Mutual Aid At The Border in Tijuana with El Comedor
This week, we’re sharing a recent chat with Devi Machete, an anarchist involved in the Tijuana mutual aid project known as Contra Viento y Marea Comedor which distributes clothing, medical supplies, meals and packaged food throughout the week near the border with the USA. The project, known for short as El Comedor is launching a free school and art laboratory in May. For the hour, we talk about the migrant caravan in 2018 that gave rise to El Comedor, the self-organized work around the project and resisting the dehumanization of the border through solidarity and community. Full podcast available here.
Since the US allowed the Trump-Era Title 42 Covid-based restriction on immigrants entering the country to expire and has moved back to Title 8, so in a post-script Devi talks about concerns of a surge at the border and the further difficulties this change creates for migrants and refugees seeking asylum in the north.
- Facebook: @ContraVientoYMareaComedor
- Instagram: @ContraVientoYMarea_ElComedor
- Venmo: @TJRefugee-support
- Youtube Channel: https://m.youtube.com/channel/UCFY2Pmih9n1hN1b5-6JVq9A/videos
- Email: firstname.lastname@example.org
- GoFundMe: https://www.gofundme.com/f/migrant-organizers-of-tijuana-need-covid-support
- soon-to-be-relaunched website: http://www.contravientoymareatj.com/
You can also check out our prior interview with Elements of Mutual Aid directors Leah & Payton to get some visuals of El Comedor, which is a featured project in that docu-series.
Phone Zap for Shine White
All power to the people,
As I’ve pointed out in my previous writings, Hepatitis C kills more Amerikans each day than HIV and sixty other infectious diseases combined, making it the deadliest infectious disease in the United States. It is a viral infection, caused by the Hepatitis C virus (“HCV”) that affects the liver and can result in serious, life-threatening complications.
On February 15 of this year blood tests revealed that I had Hepatitis C. In contrast to NCDAC’s Clinical Practice Guidelines (CPG) for the treatment of Hepatitis C, I was sent back to my cell, instead of having further blood testing done to determine my fibro-scores.
I was provided no further information, other than that I had Hepatitis C and that I would be seen by the facility’s healthcare provider at a later date. The following days were mentally exhausting.
Only after consulting with a prisoner who was receiving treatment for HCV at the time, did I become aware of the procedures that are in place for evaluating and treating prisoners who have the Hep-C virus. Before treatment can be started, additional blood testing is required to determine one’s level of fibrosis.
After becoming aware of the aforementioned, I immediately began to submit sick calls requesting the required blood testing be done to determine my Fib-4 index score. My sick calls went unanswered, only after those of you on the outside made calls to the prison on my behalf was I taken to medical to have the Fib-4 test done. The test results revealed that my Fib-4 score was 5.7, which indicates that I am at risk of cirrhosis, liver disease and/or liver cancer. However, the health care provider has yet to begin my treatment.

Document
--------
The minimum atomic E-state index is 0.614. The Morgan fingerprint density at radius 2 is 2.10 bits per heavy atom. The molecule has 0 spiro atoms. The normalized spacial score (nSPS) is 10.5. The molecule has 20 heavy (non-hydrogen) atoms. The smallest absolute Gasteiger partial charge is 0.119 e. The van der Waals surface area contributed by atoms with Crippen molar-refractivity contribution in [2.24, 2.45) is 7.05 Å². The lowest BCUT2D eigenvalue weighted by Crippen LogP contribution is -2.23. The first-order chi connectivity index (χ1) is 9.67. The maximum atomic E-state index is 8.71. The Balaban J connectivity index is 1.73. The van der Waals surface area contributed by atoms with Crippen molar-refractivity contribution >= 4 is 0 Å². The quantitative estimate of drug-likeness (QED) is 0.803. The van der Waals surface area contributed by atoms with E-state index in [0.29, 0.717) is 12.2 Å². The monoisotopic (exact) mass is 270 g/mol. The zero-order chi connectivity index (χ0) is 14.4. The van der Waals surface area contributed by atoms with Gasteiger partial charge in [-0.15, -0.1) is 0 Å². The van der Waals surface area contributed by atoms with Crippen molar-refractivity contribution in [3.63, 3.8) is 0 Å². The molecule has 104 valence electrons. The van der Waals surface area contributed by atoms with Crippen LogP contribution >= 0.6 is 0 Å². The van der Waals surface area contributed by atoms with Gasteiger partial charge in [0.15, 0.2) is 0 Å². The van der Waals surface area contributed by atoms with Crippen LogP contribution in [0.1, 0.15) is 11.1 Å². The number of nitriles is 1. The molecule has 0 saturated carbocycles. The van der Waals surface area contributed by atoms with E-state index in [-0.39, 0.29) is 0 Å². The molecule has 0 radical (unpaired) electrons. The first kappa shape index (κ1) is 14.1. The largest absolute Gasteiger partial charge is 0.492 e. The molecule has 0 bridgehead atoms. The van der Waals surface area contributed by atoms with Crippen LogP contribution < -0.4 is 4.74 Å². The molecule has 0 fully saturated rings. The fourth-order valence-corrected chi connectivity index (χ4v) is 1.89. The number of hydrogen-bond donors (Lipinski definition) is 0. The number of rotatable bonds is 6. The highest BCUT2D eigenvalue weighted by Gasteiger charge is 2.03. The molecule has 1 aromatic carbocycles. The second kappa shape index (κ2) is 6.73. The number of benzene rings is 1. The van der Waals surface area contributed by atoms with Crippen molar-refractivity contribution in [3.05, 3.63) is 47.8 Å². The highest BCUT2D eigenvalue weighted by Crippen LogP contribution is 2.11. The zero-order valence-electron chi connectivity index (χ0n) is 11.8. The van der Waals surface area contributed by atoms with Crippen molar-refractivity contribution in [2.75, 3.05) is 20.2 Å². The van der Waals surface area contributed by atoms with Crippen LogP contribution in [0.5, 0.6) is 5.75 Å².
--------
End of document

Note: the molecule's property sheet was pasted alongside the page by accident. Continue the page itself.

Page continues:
These scores were revealed to me on March 3, subsequently I’ve not been assessed by medical personnel since, despite submitting multiple sick-calls due to the complications I am experiencing caused by the hepatitis-c virus.
Since early March I have lost approximately 30 pounds, I have various pock-like scores on my lower legs, rashes cover my elbows and knees, and the sharp pains in my lower back and side make it difficult to sleep at night. When I inquire about my treatment, the response I receive is that it is out of their hands.
I am firmly convinced that they have no intentions of treating me. Combined with the recent continuation of my term on supermax, it’s evident that their intentions are to hold me incommunicado and hope that the hepatitis-c will do what they have been unable to do – silence me!
Having to openly admit that I am at the mercy of my overseers infuriates me. I feel helpless and I am scared. I’m witnessing what is being done to Komrade Rashid, I witnessed the late elder Maroon Shoatz languish with cancer for years, Mumia Abu-Jamal continues to suffer from complications caused by hepatitis-c, the names go on and on. I feel as if my twenty-year prison sentence has become a death sentence.
I entreat that calls be made and emails be sent on my behalf, demanding that I be treated immediately. Only if pressured by those of you on the outside will these miscreants act with professionalism.
I am deeply grateful for the support. I conclude this as I began,
Daring to struggle, daring to win
All power to the people,
Joseph “Shine White” Stewart
Below is the contact information for those who should be contacted:
NCDAC’s Deputy Secretary – Comprehensive Health Services
Chief Deputy Secretary – Rehabilitative and Correctional Services
Facility’s lead nurse
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- One by J Dilla from Welcome 2 Detroit Instrumental
- En Caravana by Chiky Rasta
- Es Épico by Canserbero from Can Vive